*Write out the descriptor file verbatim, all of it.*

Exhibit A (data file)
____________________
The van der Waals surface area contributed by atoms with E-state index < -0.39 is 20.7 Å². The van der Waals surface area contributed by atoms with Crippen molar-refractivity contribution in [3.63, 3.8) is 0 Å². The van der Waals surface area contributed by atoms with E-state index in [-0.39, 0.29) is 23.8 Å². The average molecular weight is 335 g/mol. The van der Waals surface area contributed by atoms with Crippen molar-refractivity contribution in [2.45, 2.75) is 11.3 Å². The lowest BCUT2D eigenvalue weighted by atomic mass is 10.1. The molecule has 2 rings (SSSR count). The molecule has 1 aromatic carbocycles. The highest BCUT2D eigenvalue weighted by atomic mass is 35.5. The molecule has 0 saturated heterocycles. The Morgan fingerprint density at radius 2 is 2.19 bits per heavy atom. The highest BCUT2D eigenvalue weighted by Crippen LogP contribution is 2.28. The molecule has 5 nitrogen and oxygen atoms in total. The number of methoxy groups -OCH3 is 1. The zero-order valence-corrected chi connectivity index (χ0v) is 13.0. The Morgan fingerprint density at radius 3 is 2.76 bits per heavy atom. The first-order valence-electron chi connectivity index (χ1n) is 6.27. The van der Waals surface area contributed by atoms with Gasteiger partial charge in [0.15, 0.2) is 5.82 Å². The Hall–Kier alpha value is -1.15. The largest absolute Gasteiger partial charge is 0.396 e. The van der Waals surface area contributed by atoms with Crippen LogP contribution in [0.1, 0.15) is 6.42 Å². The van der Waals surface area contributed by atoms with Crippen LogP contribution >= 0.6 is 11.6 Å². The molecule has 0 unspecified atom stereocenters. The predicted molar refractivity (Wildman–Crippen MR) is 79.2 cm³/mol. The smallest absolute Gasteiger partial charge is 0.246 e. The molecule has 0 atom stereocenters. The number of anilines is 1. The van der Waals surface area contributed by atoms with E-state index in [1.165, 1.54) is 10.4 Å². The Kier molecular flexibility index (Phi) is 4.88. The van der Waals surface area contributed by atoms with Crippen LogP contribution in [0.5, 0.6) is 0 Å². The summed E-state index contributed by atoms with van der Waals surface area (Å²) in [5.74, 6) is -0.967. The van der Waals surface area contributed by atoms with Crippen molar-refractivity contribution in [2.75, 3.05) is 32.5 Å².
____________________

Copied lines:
The van der Waals surface area contributed by atoms with E-state index < -0.39 is 20.7 Å². The van der Waals surface area contributed by atoms with Crippen molar-refractivity contribution in [3.63, 3.8) is 0 Å². The van der Waals surface area contributed by atoms with E-state index in [-0.39, 0.29) is 23.8 Å². The average molecular weight is 335 g/mol. The van der Waals surface area contributed by atoms with Crippen molar-refractivity contribution in [2.45, 2.75) is 11.3 Å². The lowest BCUT2D eigenvalue weighted by atomic mass is 10.1. The molecule has 2 rings (SSSR count). The molecule has 1 aromatic carbocycles. The highest BCUT2D eigenvalue weighted by atomic mass is 35.5. The molecule has 0 saturated heterocycles. The Morgan fingerprint density at radius 2 is 2.19 bits per heavy atom. The highest BCUT2D eigenvalue weighted by Crippen LogP contribution is 2.28. The molecule has 5 nitrogen and oxygen atoms in total. The number of methoxy groups -OCH3 is 1. The zero-order valence-corrected chi connectivity index (χ0v) is 13.0. The Morgan fingerprint density at radius 3 is 2.76 bits per heavy atom. The first-order valence-electron chi connectivity index (χ1n) is 6.27. The van der Waals surface area contributed by atoms with Gasteiger partial charge in [0.15, 0.2) is 5.82 Å². The Hall–Kier alpha value is -1.15. The largest absolute Gasteiger partial charge is 0.396 e. The van der Waals surface area contributed by atoms with Crippen LogP contribution in [0.1, 0.15) is 6.42 Å². The van der Waals surface area contributed by atoms with Crippen LogP contribution >= 0.6 is 11.6 Å². The molecule has 0 unspecified atom stereocenters. The predicted molar refractivity (Wildman–Crippen MR) is 79.2 cm³/mol. The smallest absolute Gasteiger partial charge is 0.246 e. The molecule has 0 atom stereocenters. The number of anilines is 1. The van der Waals surface area contributed by atoms with E-state index in [1.165, 1.54) is 10.4 Å². The Kier molecular flexibility index (Phi) is 4.88. The van der Waals surface area contributed by atoms with Crippen LogP contribution in [0.5, 0.6) is 0 Å². The summed E-state index contributed by atoms with van der Waals surface area (Å²) in [5.74, 6) is -0.967. The van der Waals surface area contributed by atoms with Crippen molar-refractivity contribution in [2.75, 3.05) is 32.5 Å².